Abstract: The purpose of this paper is to theoretically investigate the potential benefits that arise from a cooperative selling a government subsidized area-yield contract (i.e., the Group Risk Plan). The indeminities in area-yield contracts are triggered by a geographically determined yield (e.g., a county-wide yield average) instead of the more conventional individual actual production history. Therefore, an area-yield contract would be appropriate for managing the cooperative's systemic throughput risk. The cooperative would also capture some of the substantial government subsidies that are normally given to a private insurance company. Our primary finding is that farmers should be indifferent when considering the decision to purchase area-yield insurance from a private company or encompass that business in their cooperative. We derive this result for the specific case of costless insurance and assume a Pareto Optimal contract. Under these assumptions, the government subsidies that the cooperative would hope to capture are simply a net deduction in their premiums. In other words, the benefit they capture from the subsidies is the same when they purchase the insurance from an outside firm or internally.
    Keywords: Cooperatives; Area Yield Insurance; Optimal indemnity.
    JEL: D6 L3 Q13 D8
    Date: 2007–12
  10. By: Iulie Aslaksen, Solveig Glomsrød and Anne Ingeborg Myhr (Statistics Norway)
    Abstract: Climate change impacts in the Arctic require that complex relationships between the economy, the environment, and the living conditions of indigenous and local people be taken into account. While traditional approaches to economic valuation may not be sufficient to capture these relationships, the research area of ecological economics suggests broader approaches to environmental uncertainties, taking into account ethical values and conflicts of interest. Increased activity in petroleum exploration, manufacturing, transportation, tourism and other services have the potential to alter the Arctic environment and societies considerably. Application of the precautionary principle is suggested as a way to manage situations with large degrees of environmental uncertainty and potentially irreversible consequences. Precautionary approaches require the development of processes for acknowledgement of uncertainties, facilitation of stakeholder participation, recognition of ethical values, and taking into account the traditional ecological knowledge of indigenous people of the Arctic. Combining traditional and scientific knowledge about nature is an important part of understanding the resilience capacity of ecological and social systems, and of enhancing the potential for sustainable development.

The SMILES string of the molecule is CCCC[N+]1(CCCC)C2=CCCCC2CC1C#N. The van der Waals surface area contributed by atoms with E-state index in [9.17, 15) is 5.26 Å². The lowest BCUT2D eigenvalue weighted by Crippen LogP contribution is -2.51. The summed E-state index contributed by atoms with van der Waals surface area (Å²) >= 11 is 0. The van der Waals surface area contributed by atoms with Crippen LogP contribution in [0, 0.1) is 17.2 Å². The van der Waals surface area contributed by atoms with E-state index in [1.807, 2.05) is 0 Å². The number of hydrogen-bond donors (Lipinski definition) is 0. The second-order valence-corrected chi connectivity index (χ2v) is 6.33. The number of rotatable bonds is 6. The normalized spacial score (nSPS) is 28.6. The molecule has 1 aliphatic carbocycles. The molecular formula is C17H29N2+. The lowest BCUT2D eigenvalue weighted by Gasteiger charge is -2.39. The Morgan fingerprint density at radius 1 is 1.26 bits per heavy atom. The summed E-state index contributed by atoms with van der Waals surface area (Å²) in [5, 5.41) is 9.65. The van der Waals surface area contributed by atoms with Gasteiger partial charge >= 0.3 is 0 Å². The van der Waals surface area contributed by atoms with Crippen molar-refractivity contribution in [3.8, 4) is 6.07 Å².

Keywords: Arctic; Environmental uncertainty; Ecological Economics; Precaution
    JEL: Q54 Q57
    Date: 2007–12
  11. By: John C. Whitehead; Daniel Phaneuf; Christopher F. Dumas; Jim Herstine; Jeffrey Hill; Bob Buerger
    Abstract: We consider the convergent validity of several demand models using beach recreation data. Two models employ multiple site data, the linked site-selection and trip frequency demand model and the Kuhn-Tucker demand system model. We exploit the effect of the existing variation in beach width on trip choices to analyze a 100 foot increase in beach width. We compare these models to a single site model where we jointly estimate revealed and stated preference data focusing on a hypothetical scenario that directly considers a 100 foot increase in beach width. In each case we develop estimates of the increased number of beach trips with an increase in beach width and the value of beach width. The trip estimates from each of the three models are similar and convergent valid. The convergent validity statistical test on willingness to pay suggests that the estimates converge between these models. However, the difference in magnitude is large. Key Words: Recreation Demand, Travel Cost Method, Convergent Validity
    JEL: Q51
    Date: 2007